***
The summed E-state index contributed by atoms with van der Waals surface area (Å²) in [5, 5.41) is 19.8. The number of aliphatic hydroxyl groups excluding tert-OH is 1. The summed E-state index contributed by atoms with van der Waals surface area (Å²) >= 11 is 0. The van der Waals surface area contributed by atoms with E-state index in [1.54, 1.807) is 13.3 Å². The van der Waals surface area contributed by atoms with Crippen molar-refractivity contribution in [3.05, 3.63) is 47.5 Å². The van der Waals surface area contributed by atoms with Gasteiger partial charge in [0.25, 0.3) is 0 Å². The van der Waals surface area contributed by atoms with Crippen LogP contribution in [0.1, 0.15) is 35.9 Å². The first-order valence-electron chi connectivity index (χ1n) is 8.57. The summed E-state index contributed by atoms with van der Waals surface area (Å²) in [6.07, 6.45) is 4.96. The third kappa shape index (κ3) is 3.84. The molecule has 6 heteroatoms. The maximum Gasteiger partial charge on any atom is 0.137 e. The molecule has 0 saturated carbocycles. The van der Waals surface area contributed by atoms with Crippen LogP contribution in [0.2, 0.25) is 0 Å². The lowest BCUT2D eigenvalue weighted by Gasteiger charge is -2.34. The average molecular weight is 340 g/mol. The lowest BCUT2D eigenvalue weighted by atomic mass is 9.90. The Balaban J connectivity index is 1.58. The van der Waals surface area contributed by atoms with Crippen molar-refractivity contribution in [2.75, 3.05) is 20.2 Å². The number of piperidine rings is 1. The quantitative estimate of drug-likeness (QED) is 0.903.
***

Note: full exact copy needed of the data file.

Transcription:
The summed E-state index contributed by atoms with van der Waals surface area (Å²) in [5, 5.41) is 19.8. The number of aliphatic hydroxyl groups excluding tert-OH is 1. The summed E-state index contributed by atoms with van der Waals surface area (Å²) >= 11 is 0. The van der Waals surface area contributed by atoms with E-state index in [1.54, 1.807) is 13.3 Å². The van der Waals surface area contributed by atoms with Crippen molar-refractivity contribution in [3.05, 3.63) is 47.5 Å². The van der Waals surface area contributed by atoms with Gasteiger partial charge in [0.25, 0.3) is 0 Å². The van der Waals surface area contributed by atoms with Crippen LogP contribution in [0.1, 0.15) is 35.9 Å². The first-order valence-electron chi connectivity index (χ1n) is 8.57. The summed E-state index contributed by atoms with van der Waals surface area (Å²) in [6.07, 6.45) is 4.96. The third kappa shape index (κ3) is 3.84. The molecule has 6 heteroatoms. The maximum Gasteiger partial charge on any atom is 0.137 e. The molecule has 0 saturated carbocycles. The van der Waals surface area contributed by atoms with Crippen LogP contribution in [0.2, 0.25) is 0 Å². The lowest BCUT2D eigenvalue weighted by Gasteiger charge is -2.34. The average molecular weight is 340 g/mol. The lowest BCUT2D eigenvalue weighted by atomic mass is 9.90. The Balaban J connectivity index is 1.58. The van der Waals surface area contributed by atoms with Crippen molar-refractivity contribution in [2.75, 3.05) is 20.2 Å². The number of piperidine rings is 1. The quantitative estimate of drug-likeness (QED) is 0.903.